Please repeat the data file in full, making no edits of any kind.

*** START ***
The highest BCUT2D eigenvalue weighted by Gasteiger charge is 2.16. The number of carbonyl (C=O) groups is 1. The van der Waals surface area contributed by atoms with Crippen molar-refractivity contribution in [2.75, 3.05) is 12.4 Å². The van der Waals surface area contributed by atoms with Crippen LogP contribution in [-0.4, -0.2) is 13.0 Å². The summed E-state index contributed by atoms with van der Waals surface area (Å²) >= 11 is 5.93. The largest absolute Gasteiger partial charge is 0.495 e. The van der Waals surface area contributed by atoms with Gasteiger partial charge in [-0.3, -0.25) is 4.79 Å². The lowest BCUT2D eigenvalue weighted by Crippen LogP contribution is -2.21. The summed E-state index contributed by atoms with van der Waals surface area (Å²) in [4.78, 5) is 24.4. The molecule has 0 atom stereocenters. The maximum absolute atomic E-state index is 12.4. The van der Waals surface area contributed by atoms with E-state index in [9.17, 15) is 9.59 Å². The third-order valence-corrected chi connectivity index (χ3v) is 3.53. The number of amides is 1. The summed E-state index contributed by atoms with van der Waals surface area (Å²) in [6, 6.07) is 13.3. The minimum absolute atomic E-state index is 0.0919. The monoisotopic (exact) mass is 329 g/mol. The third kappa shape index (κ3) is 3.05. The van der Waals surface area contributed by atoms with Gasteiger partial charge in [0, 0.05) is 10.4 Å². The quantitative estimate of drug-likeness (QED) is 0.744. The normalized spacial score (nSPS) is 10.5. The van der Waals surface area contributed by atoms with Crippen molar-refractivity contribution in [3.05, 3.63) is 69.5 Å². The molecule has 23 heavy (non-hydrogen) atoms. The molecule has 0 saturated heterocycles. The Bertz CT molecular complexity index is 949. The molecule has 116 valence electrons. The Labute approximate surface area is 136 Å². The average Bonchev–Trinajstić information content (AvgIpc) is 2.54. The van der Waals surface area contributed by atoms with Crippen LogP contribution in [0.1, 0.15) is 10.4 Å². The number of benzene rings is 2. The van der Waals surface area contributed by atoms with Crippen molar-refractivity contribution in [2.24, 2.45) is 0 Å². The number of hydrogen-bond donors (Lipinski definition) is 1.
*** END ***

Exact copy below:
The highest BCUT2D eigenvalue weighted by Gasteiger charge is 2.16. The number of carbonyl (C=O) groups is 1. The van der Waals surface area contributed by atoms with Crippen molar-refractivity contribution in [2.75, 3.05) is 12.4 Å². The van der Waals surface area contributed by atoms with Crippen LogP contribution in [-0.4, -0.2) is 13.0 Å². The summed E-state index contributed by atoms with van der Waals surface area (Å²) >= 11 is 5.93. The largest absolute Gasteiger partial charge is 0.495 e. The van der Waals surface area contributed by atoms with Gasteiger partial charge in [-0.3, -0.25) is 4.79 Å². The lowest BCUT2D eigenvalue weighted by Crippen LogP contribution is -2.21. The summed E-state index contributed by atoms with van der Waals surface area (Å²) in [4.78, 5) is 24.4. The molecule has 0 atom stereocenters. The maximum absolute atomic E-state index is 12.4. The van der Waals surface area contributed by atoms with E-state index in [9.17, 15) is 9.59 Å². The third-order valence-corrected chi connectivity index (χ3v) is 3.53. The number of amides is 1. The summed E-state index contributed by atoms with van der Waals surface area (Å²) in [6, 6.07) is 13.3. The minimum absolute atomic E-state index is 0.0919. The monoisotopic (exact) mass is 329 g/mol. The third kappa shape index (κ3) is 3.05. The van der Waals surface area contributed by atoms with Gasteiger partial charge in [0, 0.05) is 10.4 Å². The quantitative estimate of drug-likeness (QED) is 0.744. The normalized spacial score (nSPS) is 10.5. The van der Waals surface area contributed by atoms with Crippen molar-refractivity contribution in [3.05, 3.63) is 69.5 Å². The molecule has 23 heavy (non-hydrogen) atoms. The molecule has 0 saturated heterocycles. The Bertz CT molecular complexity index is 949. The molecule has 116 valence electrons. The Labute approximate surface area is 136 Å². The average Bonchev–Trinajstić information content (AvgIpc) is 2.54. The van der Waals surface area contributed by atoms with Crippen LogP contribution in [0.1, 0.15) is 10.4 Å². The number of benzene rings is 2. The van der Waals surface area contributed by atoms with Crippen molar-refractivity contribution in [2.24, 2.45) is 0 Å². The number of hydrogen-bond donors (Lipinski definition) is 1.